If lights are obtainable when engine is running, but no lights are available when the engine is at a standstill, this condition indicates that the battery is either in a totally discharged condition, that the connections to same are loose, or that No. 3 connection to the control box is not making proper contact, or the fuse between positive terminals of the battery and ground is blown or the ammeter shunt is open circuited. If the battery is found discharged, it must be given a charge from an external source. If the connections are loose, re-establish the integrity of the joints. If the fuse is blown, it is necessary to test out the different circuits with either a bell or test lamp before putting in a new fuse. The fuse may have been blown because of a short circuit in one of the circuits and merely replacing the fuse without correcting the faulty circuit would be of little avail. Never use a piece of copper wire in place of a fuse. Always have sufficient fuses for replacement on hand. To determine whether the ammeter shunt is blown or not place the meter handle in the left hand or voltage position. If voltage is obtained move the handle to the right hand position, which is the ampere position. Place the left hand lighting switch handle in No. 1 position; if the shunt is burnt out there will be a violent fluctuation to the left. If this condition exists it will necessitate removing the cover of the control box, uncoupling the two wires that are connected to the connections on the meter and then remove the screws that hold the meter in position. It is necessary to test the wiring thoroughly to locate a ground which might exist and which may have caused the ammeter shunt to blow out. After the ground is located and removed the two wires that were previously connected to the engine can be joined together by means of a small bolt, as this will allow the system to be used while the meter is being repaired. 2. No Lights Obtainable Under Any Conditions.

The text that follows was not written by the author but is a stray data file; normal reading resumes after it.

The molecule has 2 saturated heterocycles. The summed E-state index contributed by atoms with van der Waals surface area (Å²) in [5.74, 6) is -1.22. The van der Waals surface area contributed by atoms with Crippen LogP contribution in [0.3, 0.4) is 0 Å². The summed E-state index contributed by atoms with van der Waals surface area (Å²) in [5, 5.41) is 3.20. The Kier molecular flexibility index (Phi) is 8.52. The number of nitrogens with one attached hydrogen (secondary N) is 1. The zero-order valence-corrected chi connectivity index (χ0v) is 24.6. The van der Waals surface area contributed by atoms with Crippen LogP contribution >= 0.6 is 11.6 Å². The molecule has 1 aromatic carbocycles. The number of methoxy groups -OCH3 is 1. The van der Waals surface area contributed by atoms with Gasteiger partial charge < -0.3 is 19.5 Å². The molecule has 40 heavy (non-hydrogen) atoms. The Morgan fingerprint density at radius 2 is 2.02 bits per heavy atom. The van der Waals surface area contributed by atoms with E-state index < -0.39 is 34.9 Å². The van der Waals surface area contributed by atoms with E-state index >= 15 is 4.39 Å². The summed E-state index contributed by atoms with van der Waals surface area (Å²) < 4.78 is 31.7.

This condition could be caused by any of the foregoing defects, with the addition of No. 1 and No. 2 cables (see Fig. 234) making poor connections either at the dynamo or control box. When making up or replacing terminals used on the cables, use the special wrench supplied with these outfits. It is not necessary to make these tight, as it is only required to tighten the nuts until no more play can be felt by pushing the wire in and out of the nut.

3. Individual Circuits.

Bulb filament burnt out; bulb base not making proper contact; cables supplying this circuit loose; the remedy for this is obvious. 4. Lights Flickering.

Primarily due to either improper brush contacts, dirty commutator, or loose No. 1 or No. 2 leads, which results in the automatic relay openings and closing with great rapidity. In order to eliminate this, it is necessary to loosen the top screw of end cover of dynamo and turn cover to the left, as far as it will go. This will expose brush holders and commutator. Brushes can be removed by lifting up springs and pushing them to one side. Remove whatever dirt may be on the brushes, in order that they may have a free sliding fit in the brush holders. The sticking of the brushes may have caused the commutators to have become roughened. This can be cleaned by means of fine sandpaper, not emery paper. Never attempt to use other brushes than those supplied by the Bosch Company. If the flickering is intermittent, it is caused by loose connections on the battery side of the system. 5. Lights Dim (Individual Circuit).

Poor lamp contact or poor cable contact; remedy obvious. 6. All Lights Dim (Car Standing Still).

Battery partially discharged; partial ground or short circuit. First determine the condition of the battery as cited under “battery” heading. If this is found to be 0. K., test each individual circuit for ground. This can be done by disconnecting them all at the control box, and replacing them one by one, and note at which circuit the lights dim. This will be the circuit that the trouble exists on, and the cable terminals and cable itself should be thoroughly examined. 7. Lights Dim (Engine Running).

Dynamo not operating with a partially discharged battery. Dynamo and battery condition 0. K. with a heavy ground or short circuit on system; starting switch not having returned to the off position. To remedy, proceed as under heading "no lights obtainable.'